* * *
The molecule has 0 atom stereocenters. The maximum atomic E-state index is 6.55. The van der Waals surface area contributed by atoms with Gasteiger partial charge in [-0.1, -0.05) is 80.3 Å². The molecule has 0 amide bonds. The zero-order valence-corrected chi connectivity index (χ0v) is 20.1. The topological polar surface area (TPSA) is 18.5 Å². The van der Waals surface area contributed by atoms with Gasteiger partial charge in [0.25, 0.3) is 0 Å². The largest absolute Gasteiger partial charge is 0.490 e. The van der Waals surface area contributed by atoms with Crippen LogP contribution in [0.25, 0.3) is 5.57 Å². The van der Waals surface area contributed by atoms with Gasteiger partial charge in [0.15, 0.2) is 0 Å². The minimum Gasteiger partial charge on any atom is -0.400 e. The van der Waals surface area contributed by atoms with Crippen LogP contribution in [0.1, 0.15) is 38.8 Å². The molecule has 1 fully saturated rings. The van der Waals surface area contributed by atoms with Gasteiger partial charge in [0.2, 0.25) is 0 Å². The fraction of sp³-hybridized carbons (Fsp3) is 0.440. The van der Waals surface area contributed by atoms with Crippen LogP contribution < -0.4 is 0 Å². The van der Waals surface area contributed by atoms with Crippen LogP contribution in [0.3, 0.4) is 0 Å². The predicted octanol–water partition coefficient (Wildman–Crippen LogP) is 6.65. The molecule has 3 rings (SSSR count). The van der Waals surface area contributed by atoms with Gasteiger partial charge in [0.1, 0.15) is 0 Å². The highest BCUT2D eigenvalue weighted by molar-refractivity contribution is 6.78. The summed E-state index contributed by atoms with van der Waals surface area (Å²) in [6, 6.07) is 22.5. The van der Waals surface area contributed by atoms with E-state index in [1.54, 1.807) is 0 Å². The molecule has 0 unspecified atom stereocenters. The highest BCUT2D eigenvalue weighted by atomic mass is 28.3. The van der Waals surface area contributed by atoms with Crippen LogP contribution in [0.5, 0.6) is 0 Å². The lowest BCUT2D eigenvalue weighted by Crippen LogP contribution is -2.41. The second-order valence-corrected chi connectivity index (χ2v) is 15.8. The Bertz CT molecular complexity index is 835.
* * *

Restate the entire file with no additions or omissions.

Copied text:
The molecule has 0 atom stereocenters. The maximum atomic E-state index is 6.55. The van der Waals surface area contributed by atoms with Gasteiger partial charge in [-0.1, -0.05) is 80.3 Å². The molecule has 0 amide bonds. The zero-order valence-corrected chi connectivity index (χ0v) is 20.1. The topological polar surface area (TPSA) is 18.5 Å². The van der Waals surface area contributed by atoms with Gasteiger partial charge in [0.25, 0.3) is 0 Å². The largest absolute Gasteiger partial charge is 0.490 e. The van der Waals surface area contributed by atoms with Crippen LogP contribution in [0.25, 0.3) is 5.57 Å². The van der Waals surface area contributed by atoms with Gasteiger partial charge in [0.15, 0.2) is 0 Å². The minimum Gasteiger partial charge on any atom is -0.400 e. The van der Waals surface area contributed by atoms with Crippen LogP contribution in [0.1, 0.15) is 38.8 Å². The molecule has 1 fully saturated rings. The van der Waals surface area contributed by atoms with Gasteiger partial charge in [0.2, 0.25) is 0 Å². The fraction of sp³-hybridized carbons (Fsp3) is 0.440. The van der Waals surface area contributed by atoms with Crippen LogP contribution < -0.4 is 0 Å². The van der Waals surface area contributed by atoms with Crippen LogP contribution in [0.3, 0.4) is 0 Å². The predicted octanol–water partition coefficient (Wildman–Crippen LogP) is 6.65. The molecule has 3 rings (SSSR count). The van der Waals surface area contributed by atoms with Gasteiger partial charge in [0.1, 0.15) is 0 Å². The highest BCUT2D eigenvalue weighted by molar-refractivity contribution is 6.78. The summed E-state index contributed by atoms with van der Waals surface area (Å²) in [6, 6.07) is 22.5. The van der Waals surface area contributed by atoms with E-state index in [1.54, 1.807) is 0 Å². The molecule has 0 unspecified atom stereocenters. The highest BCUT2D eigenvalue weighted by atomic mass is 28.3. The van der Waals surface area contributed by atoms with Crippen LogP contribution in [0.5, 0.6) is 0 Å². The lowest BCUT2D eigenvalue weighted by Crippen LogP contribution is -2.41. The second-order valence-corrected chi connectivity index (χ2v) is 15.8. The Bertz CT molecular complexity index is 835.